Rapid snowmelt and a rainy April combined to melt off the central Cascades snowpack at a rapid rate, opening up mountain recreation areas for summer while also widening the swath of land susceptible for forest fire.
Since late April warm weather has lowered Central Oregon’s snowpack to 48% of normal, a steep drop from just a month ago when snowpack in the region was 115% of normal, according to Julie Koeberle, a snow hydrologist with the Natural Resources Conservation Service of Oregon.
“Since we experienced rapid melt, it could lead to not only lower stream flows sooner in the season, but earlier drying of soils, which could mean earlier fire season,” Koeberle said Wednesday.
Fire danger in Central Oregon was listed as moderate Wednesday, according to the U.S. Department of Agriculture website.
“The fire potential increases as we dry out, and if it continues to be hot, dry and windy, we will see fire continue to spread,” said Alex Robertson, fire and aviation staff officer with Central Oregon Fire Management Service.
“Just because we had a significant winter does not mean we can be careless in any way, shape or form,” he said.
In addition to fire danger, an early snowmelt can also affect the quality of hiking trails and dirt roads enjoyed by outdoor enthusiasts, as mud pits can rapidly become rutted by overuse.
“The rapid snowmelt is freeing up recreation areas, including roads and trails, but at this point we are still in the mud,” said Kassidy Kern, a spokesperson for the U.S. Forest Service. “Those soft areas will become rutted, and we don’t want to create extra work for people who repair trails due to the ruts.”
The Forest Service advises trail visitors to hike, bike and ride horses along the lower elevation trails to the east and south of Bend until higher elevation mountain trails dry out.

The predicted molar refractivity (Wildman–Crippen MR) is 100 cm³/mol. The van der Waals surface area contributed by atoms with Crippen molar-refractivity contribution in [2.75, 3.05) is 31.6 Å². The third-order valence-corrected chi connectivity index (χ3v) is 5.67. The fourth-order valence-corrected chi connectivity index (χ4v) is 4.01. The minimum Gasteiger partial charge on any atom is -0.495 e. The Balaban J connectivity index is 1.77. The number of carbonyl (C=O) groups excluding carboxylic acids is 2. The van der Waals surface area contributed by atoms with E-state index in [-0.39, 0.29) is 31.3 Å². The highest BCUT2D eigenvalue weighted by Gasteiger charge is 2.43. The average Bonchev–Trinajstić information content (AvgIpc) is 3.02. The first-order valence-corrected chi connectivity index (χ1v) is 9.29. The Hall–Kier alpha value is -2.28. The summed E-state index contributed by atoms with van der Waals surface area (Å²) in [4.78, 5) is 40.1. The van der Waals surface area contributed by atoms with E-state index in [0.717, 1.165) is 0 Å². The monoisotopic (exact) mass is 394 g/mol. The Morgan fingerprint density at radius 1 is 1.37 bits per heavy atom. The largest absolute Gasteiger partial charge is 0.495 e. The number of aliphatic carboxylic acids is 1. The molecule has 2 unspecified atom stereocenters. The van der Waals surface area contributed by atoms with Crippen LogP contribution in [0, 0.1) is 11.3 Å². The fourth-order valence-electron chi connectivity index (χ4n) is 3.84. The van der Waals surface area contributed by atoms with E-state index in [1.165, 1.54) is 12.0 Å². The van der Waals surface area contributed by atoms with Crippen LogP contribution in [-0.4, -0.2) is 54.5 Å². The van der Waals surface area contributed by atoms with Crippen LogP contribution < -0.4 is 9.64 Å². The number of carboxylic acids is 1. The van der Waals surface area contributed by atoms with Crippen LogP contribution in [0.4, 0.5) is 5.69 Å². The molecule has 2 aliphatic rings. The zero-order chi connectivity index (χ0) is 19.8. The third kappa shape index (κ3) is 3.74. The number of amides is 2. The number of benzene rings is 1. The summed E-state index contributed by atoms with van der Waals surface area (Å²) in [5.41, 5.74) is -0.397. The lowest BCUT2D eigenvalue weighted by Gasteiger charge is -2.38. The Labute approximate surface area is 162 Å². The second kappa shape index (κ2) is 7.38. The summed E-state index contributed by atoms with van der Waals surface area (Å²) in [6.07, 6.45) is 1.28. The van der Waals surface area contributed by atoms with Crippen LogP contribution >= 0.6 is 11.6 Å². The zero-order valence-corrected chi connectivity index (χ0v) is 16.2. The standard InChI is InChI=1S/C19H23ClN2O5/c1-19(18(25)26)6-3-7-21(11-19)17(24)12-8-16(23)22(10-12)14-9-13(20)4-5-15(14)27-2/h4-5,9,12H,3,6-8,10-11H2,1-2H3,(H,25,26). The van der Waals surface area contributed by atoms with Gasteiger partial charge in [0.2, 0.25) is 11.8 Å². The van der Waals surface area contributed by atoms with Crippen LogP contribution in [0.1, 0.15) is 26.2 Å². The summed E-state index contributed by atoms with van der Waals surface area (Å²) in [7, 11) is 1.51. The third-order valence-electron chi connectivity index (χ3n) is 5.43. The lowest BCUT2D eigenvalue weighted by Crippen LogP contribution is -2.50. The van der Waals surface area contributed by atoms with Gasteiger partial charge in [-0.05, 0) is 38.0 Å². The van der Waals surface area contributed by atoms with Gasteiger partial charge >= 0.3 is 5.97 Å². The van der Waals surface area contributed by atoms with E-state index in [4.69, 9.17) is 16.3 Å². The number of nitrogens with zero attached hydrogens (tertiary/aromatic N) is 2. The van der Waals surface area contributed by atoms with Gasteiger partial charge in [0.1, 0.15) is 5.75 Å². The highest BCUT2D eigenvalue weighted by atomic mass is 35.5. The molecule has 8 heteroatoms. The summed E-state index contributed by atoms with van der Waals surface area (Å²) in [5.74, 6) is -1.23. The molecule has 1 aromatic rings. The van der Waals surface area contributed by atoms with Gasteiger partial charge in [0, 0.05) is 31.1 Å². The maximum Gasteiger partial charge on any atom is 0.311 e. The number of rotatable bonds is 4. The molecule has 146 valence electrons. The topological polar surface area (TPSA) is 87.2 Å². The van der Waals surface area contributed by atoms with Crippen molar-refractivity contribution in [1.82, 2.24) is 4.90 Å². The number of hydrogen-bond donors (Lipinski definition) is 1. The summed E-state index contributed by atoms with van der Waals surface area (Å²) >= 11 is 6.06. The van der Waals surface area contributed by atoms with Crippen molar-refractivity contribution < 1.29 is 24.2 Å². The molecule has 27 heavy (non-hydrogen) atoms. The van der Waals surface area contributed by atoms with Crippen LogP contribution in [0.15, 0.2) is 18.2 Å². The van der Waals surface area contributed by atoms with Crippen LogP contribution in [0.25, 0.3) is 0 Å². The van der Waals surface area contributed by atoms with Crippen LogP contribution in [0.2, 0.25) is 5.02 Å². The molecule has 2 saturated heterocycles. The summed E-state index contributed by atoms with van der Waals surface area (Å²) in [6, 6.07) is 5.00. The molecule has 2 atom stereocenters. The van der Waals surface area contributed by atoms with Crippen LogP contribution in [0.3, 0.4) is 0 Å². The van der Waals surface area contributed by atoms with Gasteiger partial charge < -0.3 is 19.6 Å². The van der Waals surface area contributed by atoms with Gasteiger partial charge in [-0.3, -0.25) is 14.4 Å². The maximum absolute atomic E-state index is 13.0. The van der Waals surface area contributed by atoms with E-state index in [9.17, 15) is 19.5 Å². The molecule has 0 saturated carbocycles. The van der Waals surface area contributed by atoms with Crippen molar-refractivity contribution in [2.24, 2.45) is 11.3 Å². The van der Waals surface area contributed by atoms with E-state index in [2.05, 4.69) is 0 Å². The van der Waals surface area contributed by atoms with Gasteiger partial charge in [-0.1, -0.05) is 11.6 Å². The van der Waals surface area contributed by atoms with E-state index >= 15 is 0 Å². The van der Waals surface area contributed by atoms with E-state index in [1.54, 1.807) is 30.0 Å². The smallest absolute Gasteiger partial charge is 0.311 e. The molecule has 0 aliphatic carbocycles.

The heavy snowfall that swept over Central Oregon left a thick enough base at Mt. Bachelor to keep the mountain open until May 26. Snow depth is 56 inches at West Village and 97 inches at midmountain.
“The rate of melt has been faster than average, but not unprecedented,” Drew Jackson, director of marketing and communications for Mt. Bachelor, said Wednesday.
Jackson called the accelerated spring melt a “welcome development” for the ski area, as it can launch summer biking operations during the winter season finale.
“Had the weather not been sunny and warm recently, we likely would not have been able to offer biking and skiing together that weekend,” he said.
Snowpack in other parts of the state has held at higher levels. Lake County and Goose Lake basins have the highest snowpack in the region at 117% of normal Wednesday, said Koeberle.
Beneficiaries of the rapid snowmelt include Central Oregon reservoirs, notably Prineville Reservoir, which is at 100% capacity. Ochoco Reservoir stands at 85% full, and Crescent Lake is at 74% full. Wickiup, 17 miles west of La Pine, is recovering from near-empty conditions in November and now stands at 63% capacity but is already declining.
“Central Oregon irrigators should be in fairly good shape with careful water management,” said Kyle Gorman, region manager for the Oregon Water Resources Department.
The most impacted irrigator group is North Unit Irrigation District near Madras, whose supply comes from Wickiup Reservoir, Gorman said.
Urban areas are unlikely to see water restrictions this year, said Gorman, overseer of three of the 21 watermaster districts in Oregon.
“The city supply should be ample this season. They have systems built in to accommodate shortages, if necessary, and have backup systems for redundancy,” he said.
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